THe power that Brown had versus an inquiry were extremely limited. A most important point is that an inquiry was denied. The last thing the Government wants is more revelations about incompetence, coverups, and wrongdoings in the RCMP. It remains to be seen what the Task Force will amount to.
RCMP needs major shakeup: federal report
Last Updated: Friday, June 15, 2007 | 7:00 AM ET
The RCMP needs major changes in its governance and culture, a government-appointed investigator said Friday.
David Brown, the former head of the Ontario Securities Commission, was appointed by the government in April to investigate allegations that senior RCMP officers covered up abuse of the force's pension and insurance fund.
Brown recommended appointing a task force to look into the RCMP culture and governance to deal with a situation where RCMP members were punished for challenging the prevailing management.
"We need fundamental cultural, structural and governance changes throughout the RCMP," he told reporters Friday. The lower-ranking force members who complained about problems "were treated very unfairly," he said.
The proposed task force should report by Dec. 14. A decision about appointing a task force is up to the government.
"This is of the utmost urgency and importance" because the current RCMP culture is undermining the confidence in the force of lower-ranking officers and the public, he said.
But Brown also said he found no signs of a coverup on the pension issue, just mismanagement. He singled out the management style of former RCMP commissioner Giuliano Zaccardelli for particular criticism.
Brown reviewed repeated previous investigations and inquiries into RCMP management, and as expected, rejected the idea of a public inquiry. Such an inquiry "will uncover nothing new," he asserted.
But he did recommend the Ontario Provincial Police review a criminal investigation of the pension issues to determine if the investigation was done properly.
He did not conclude that the investigation was flawed, only that the lack of independence in the investigation may be a problem.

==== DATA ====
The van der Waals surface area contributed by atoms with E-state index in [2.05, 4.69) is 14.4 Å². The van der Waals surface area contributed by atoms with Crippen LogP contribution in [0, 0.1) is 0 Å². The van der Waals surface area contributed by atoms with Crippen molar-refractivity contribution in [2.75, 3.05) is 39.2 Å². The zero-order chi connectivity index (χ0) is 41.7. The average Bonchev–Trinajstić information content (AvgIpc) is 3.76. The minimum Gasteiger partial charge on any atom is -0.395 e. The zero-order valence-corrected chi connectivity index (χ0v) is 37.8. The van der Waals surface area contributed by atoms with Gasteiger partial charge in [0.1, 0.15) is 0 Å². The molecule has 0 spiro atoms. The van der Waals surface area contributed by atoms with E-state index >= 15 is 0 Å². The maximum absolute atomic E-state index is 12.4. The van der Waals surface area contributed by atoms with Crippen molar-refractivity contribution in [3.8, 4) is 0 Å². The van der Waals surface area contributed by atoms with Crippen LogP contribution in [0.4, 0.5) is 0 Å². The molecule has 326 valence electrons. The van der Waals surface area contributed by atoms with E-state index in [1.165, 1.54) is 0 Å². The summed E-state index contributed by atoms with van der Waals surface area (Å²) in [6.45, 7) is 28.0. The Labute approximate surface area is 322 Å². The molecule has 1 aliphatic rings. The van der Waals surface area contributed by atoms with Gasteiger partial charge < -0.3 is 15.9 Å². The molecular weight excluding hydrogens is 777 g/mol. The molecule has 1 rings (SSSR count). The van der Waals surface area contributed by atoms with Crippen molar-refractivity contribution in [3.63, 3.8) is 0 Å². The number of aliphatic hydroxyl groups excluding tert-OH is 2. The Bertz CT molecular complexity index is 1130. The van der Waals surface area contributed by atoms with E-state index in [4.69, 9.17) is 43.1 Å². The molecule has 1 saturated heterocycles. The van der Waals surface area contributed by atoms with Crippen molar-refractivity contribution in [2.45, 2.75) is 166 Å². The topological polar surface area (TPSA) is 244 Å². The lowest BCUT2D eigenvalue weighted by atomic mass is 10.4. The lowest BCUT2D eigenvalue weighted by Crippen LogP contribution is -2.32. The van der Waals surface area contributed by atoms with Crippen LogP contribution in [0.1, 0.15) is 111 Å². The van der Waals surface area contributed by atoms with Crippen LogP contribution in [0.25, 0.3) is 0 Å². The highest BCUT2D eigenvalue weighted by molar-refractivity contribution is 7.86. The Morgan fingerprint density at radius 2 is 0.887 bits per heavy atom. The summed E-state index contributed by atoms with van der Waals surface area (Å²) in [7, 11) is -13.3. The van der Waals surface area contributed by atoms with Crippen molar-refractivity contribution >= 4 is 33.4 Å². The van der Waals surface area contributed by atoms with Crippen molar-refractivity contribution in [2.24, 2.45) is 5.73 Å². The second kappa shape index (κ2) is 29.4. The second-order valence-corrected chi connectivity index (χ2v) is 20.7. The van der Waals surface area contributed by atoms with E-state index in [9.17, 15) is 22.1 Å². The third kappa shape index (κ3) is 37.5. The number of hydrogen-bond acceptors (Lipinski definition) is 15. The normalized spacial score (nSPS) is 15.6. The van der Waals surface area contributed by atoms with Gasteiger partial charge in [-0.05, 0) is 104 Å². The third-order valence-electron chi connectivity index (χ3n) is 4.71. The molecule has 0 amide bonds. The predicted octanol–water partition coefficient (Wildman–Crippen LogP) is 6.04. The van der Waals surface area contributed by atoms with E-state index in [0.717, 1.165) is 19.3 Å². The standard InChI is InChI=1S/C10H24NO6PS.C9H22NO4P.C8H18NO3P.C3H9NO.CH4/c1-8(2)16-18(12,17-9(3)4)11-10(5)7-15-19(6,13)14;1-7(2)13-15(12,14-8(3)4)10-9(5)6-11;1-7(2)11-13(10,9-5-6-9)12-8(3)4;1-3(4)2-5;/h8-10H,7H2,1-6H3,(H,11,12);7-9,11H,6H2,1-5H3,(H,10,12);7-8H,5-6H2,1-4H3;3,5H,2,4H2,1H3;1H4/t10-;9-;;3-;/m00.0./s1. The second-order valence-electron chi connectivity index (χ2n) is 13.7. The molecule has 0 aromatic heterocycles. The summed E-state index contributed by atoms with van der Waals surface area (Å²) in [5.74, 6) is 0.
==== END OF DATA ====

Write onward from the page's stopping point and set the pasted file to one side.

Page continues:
Testified to pension abuse
Earlier this spring, RCMP officers and staff told a parliamentary committee they had unearthed abuse of the pension fund. They claimed that senior managers responded to their concerns either by punishing whistleblowers, or blocking investigations into the accounting irregularities.
Brown's report was given to Vic Toews, the president of the Treasury Board.
"I'm very pleased that we're moving as quickly as we are, and all I can say at this point is I'm looking forward to seeing a copy of the report and ensuring any recommendations that are made are closely examined," Toews said before it was released.
Some MPs on the parliamentary committee who first heard the allegations in February raised concerns about how much the report could truly uncover, given that Brown's investigation only began in mid-April.
"If we [the committee] are still asking questions at this point, don't tell me — and we're a committee — that he was able to find out all this information so quickly," committee member and Liberal MP Judy Sgro said. "Frankly, I think it's probably a whitewash of a document."
NDP MP David Christopherson was also skeptical. He pointed out that Brown didn't have the same powers as the committee.
"You're going to tell me that every person that we had to squeeze every answer out of, merrily walked in and voluntarily told him all the things that we wanted to hear but they wouldn't tell us? I don't buy it," he said.